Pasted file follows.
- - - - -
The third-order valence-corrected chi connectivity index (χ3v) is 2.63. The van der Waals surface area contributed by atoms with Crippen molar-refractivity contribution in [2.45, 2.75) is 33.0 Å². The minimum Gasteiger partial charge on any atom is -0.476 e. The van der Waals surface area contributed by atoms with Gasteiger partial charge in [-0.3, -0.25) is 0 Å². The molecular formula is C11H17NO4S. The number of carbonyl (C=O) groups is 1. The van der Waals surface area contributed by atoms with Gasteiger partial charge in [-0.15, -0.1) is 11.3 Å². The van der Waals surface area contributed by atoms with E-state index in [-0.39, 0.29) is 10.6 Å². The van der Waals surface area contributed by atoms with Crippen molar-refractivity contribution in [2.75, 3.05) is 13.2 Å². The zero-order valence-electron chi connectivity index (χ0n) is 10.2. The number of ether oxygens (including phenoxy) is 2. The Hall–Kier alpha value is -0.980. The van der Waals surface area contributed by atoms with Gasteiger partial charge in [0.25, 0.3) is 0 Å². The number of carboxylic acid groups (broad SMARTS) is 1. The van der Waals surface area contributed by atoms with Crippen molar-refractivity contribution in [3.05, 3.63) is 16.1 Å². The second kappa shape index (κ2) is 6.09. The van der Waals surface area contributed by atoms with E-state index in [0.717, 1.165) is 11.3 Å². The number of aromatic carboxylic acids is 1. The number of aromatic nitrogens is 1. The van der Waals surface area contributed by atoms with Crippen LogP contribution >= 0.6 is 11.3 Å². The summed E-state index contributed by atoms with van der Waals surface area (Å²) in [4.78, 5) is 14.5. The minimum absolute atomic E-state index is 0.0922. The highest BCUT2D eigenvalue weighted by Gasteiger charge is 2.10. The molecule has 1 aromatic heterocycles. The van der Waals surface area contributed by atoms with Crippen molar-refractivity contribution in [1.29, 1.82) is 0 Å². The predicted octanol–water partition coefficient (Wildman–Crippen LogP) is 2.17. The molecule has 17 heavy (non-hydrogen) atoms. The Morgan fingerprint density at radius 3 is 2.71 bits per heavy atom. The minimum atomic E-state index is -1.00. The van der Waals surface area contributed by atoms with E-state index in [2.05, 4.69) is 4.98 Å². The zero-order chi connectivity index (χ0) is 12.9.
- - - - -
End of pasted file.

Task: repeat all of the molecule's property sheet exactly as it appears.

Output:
The third-order valence-corrected chi connectivity index (χ3v) is 2.63. The van der Waals surface area contributed by atoms with Crippen molar-refractivity contribution in [2.45, 2.75) is 33.0 Å². The minimum Gasteiger partial charge on any atom is -0.476 e. The van der Waals surface area contributed by atoms with Gasteiger partial charge in [-0.3, -0.25) is 0 Å². The molecular formula is C11H17NO4S. The number of carbonyl (C=O) groups is 1. The van der Waals surface area contributed by atoms with Gasteiger partial charge in [-0.15, -0.1) is 11.3 Å². The van der Waals surface area contributed by atoms with E-state index in [-0.39, 0.29) is 10.6 Å². The van der Waals surface area contributed by atoms with Crippen molar-refractivity contribution in [2.75, 3.05) is 13.2 Å². The zero-order valence-electron chi connectivity index (χ0n) is 10.2. The number of ether oxygens (including phenoxy) is 2. The Hall–Kier alpha value is -0.980. The van der Waals surface area contributed by atoms with Gasteiger partial charge in [0.25, 0.3) is 0 Å². The number of carboxylic acid groups (broad SMARTS) is 1. The van der Waals surface area contributed by atoms with Crippen molar-refractivity contribution in [3.05, 3.63) is 16.1 Å². The second kappa shape index (κ2) is 6.09. The van der Waals surface area contributed by atoms with E-state index in [0.717, 1.165) is 11.3 Å². The number of aromatic carboxylic acids is 1. The number of aromatic nitrogens is 1. The van der Waals surface area contributed by atoms with Crippen LogP contribution >= 0.6 is 11.3 Å². The summed E-state index contributed by atoms with van der Waals surface area (Å²) in [4.78, 5) is 14.5. The minimum absolute atomic E-state index is 0.0922. The highest BCUT2D eigenvalue weighted by Gasteiger charge is 2.10. The molecule has 1 aromatic heterocycles. The van der Waals surface area contributed by atoms with Crippen molar-refractivity contribution in [1.29, 1.82) is 0 Å². The predicted octanol–water partition coefficient (Wildman–Crippen LogP) is 2.17. The molecule has 17 heavy (non-hydrogen) atoms. The Morgan fingerprint density at radius 3 is 2.71 bits per heavy atom. The minimum atomic E-state index is -1.00. The van der Waals surface area contributed by atoms with E-state index in [2.05, 4.69) is 4.98 Å². The zero-order chi connectivity index (χ0) is 12.9.